African Journal of Plant Science
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Article Number - F7F2F1C64267

Vol.11(6), pp. 220-228 , June 2017
DOI: 10.5897/AJPS2017.1559
ISSN: 1996-0824

Full Length Research Paper

Nondestructive maturity assessment tools for commercially viable fruits and vegetables in Uganda

Paul Okiror
  • Paul Okiror
  • Faculty of Science, Mbarara University of Science and Technology, P. O. Box 1410, Mbarara, Uganda
  • Google Scholar
Julius Bunny Lejju
  • Julius Bunny Lejju
  • Faculty of Science, Mbarara University of Science and Technology, P. O. Box 1410, Mbarara, Uganda
  • Google Scholar
Joseph Bahati
  • Joseph Bahati
  • School of Forestry, Environmental and Geographical Sciences, Makerere University, P. O. Box 7062, Kampala, Uganda
  • Google Scholar
Grace Kagoro Rugunda
  • Grace Kagoro Rugunda
  • Faculty of Science, Mbarara University of Science and Technology, P. O. Box 1410, Mbarara, Uganda
  • Google Scholar
Collins Inno Sebuuwufu
  • Collins Inno Sebuuwufu
  • Faculty of Science, Mbarara University of Science and Technology, P. O. Box 1410, Mbarara, Uganda
  • Google Scholar

 Received: 07 April 2017  Accepted: 29 April 2017  Published: 30 June 2017

Copyright © 2017 Author(s) retain the copyright of this article.
This article is published under the terms of the Creative Commons Attribution License 4.0

Fruit and vegetable maturity at harvest influences transportation and storage requirements as well as market value. However, small scale farmers in Uganda lack technologies for maturity assessment leading to high pre- and post-harvest losses and low financial returns from fruit and vegetable farms. This study, therefore, assessed the development of fruits (pineapple, passion fruit, watermelon) and vegetables (cabbage, egg plant, pumpkin and tomato), determined optimal maturity indices and fabricated and tested nondestructive tools for maturity assessment. Propagation trials and testing of tools were undertaken at Nangabo and Kangulumira sub counties in central Uganda. The findings show that eggplant, passion fruit, pineapple and pumpkin underwent 3 distinct development stages during which their diameter, length and outer colour changed. Cabbage remained green, but its bulb diameter and length varied with maturity. Watermelon had 4 development stages with significant (P≤0.05) changes in morphology and outer colour. Tomato fruits had 6 distinct outer colour changes. Age and colour were maturity indices for passion fruit. Fruit age and diameter were the maturity indices for watermelon. Age, diameter, length and colour were the maturity indices for pineapple, tomato and eggplant. Cabbage and pumpkin share indices including: age, diameter and length. A farm record book (FRB) was designed for documenting phenology and maturity stages of studied fruits and vegetables. A calibrated calliper (CC) and Calibrated tape (CT) were fabricated for assessing the morphological development in pineapple, tomato, eggplant, cabbage, pumpkin and watermelon. Customized colour charts (CCC) were designed for monitoring colour changes as passion fruits, pineapples, tomatoes and eggplants mature. On-farm trials show that CCCs were the most effective tools for monitoring passion fruit (80%), pineapple (64%), tomato (60%), eggplant (68%). Similar studies involving several cultivars and maturity determination tools are, therefore, recommended.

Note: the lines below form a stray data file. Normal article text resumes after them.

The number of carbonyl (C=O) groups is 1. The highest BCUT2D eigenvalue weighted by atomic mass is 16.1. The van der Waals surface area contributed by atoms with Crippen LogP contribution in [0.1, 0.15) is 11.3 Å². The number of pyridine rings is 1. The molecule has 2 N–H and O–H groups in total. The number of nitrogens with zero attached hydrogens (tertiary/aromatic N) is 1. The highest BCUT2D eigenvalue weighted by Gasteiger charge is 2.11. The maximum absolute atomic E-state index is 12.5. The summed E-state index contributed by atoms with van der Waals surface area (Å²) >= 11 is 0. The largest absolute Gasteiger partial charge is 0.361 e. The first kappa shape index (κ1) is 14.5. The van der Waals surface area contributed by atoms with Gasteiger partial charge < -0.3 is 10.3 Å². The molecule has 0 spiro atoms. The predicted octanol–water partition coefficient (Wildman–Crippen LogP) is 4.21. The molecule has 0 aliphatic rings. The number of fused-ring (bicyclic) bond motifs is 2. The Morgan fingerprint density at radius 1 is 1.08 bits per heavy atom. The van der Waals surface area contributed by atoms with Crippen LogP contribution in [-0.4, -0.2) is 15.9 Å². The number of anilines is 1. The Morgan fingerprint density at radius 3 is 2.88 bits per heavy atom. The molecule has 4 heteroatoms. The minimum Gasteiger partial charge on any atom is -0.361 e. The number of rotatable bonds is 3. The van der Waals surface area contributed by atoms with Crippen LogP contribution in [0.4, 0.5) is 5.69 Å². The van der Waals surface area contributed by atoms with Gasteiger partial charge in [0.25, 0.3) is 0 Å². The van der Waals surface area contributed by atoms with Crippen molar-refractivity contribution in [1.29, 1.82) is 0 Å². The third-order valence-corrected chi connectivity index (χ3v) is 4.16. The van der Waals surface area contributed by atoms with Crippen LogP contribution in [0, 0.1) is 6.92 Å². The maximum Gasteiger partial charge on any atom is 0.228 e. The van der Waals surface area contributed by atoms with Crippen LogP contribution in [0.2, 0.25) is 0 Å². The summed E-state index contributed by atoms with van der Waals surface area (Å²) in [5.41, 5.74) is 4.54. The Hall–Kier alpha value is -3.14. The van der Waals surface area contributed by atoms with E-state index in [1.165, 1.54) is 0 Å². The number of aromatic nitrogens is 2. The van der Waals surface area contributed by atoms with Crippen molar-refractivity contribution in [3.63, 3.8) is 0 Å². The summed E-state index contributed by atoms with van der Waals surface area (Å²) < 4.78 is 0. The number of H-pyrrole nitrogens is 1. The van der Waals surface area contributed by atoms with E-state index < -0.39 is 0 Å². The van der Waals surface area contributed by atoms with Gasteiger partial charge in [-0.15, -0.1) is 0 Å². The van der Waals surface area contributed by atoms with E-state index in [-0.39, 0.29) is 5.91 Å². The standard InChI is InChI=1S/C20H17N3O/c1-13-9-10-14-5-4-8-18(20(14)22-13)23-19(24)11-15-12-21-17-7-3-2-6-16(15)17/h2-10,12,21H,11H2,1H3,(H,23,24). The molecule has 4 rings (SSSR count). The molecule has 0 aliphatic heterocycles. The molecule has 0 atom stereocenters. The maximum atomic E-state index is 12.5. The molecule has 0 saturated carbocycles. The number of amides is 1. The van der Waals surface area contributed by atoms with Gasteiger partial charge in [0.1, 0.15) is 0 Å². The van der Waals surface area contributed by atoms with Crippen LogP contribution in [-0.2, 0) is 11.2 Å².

Key words: Fruit, Kangulumira, maturity index, maturity determination tools, Nangabo, vegetable.

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APA Okiror, P., Lejju, J. B., Bahati, J., Rugunda G. K., & Sebuuwufu, C. I. (2017). Nondestructive maturity assessment tools for commercially viable fruits and vegetables in Uganda. African Journal of Plant Science, 11(6), 220-228.
Chicago Paul Okiror, Julius Bunny Lejju, Joseph Bahati, Grace Kagoro Rugunda and Collins Inno Sebuuwufu. "Nondestructive maturity assessment tools for commercially viable fruits and vegetables in Uganda." African Journal of Plant Science 11, no. 6 (2017): 220-228.
MLA Paul Okiror, et al. "Nondestructive maturity assessment tools for commercially viable fruits and vegetables in Uganda." African Journal of Plant Science 11.6 (2017): 220-228.
DOI 10.5897/AJPS2017.1559

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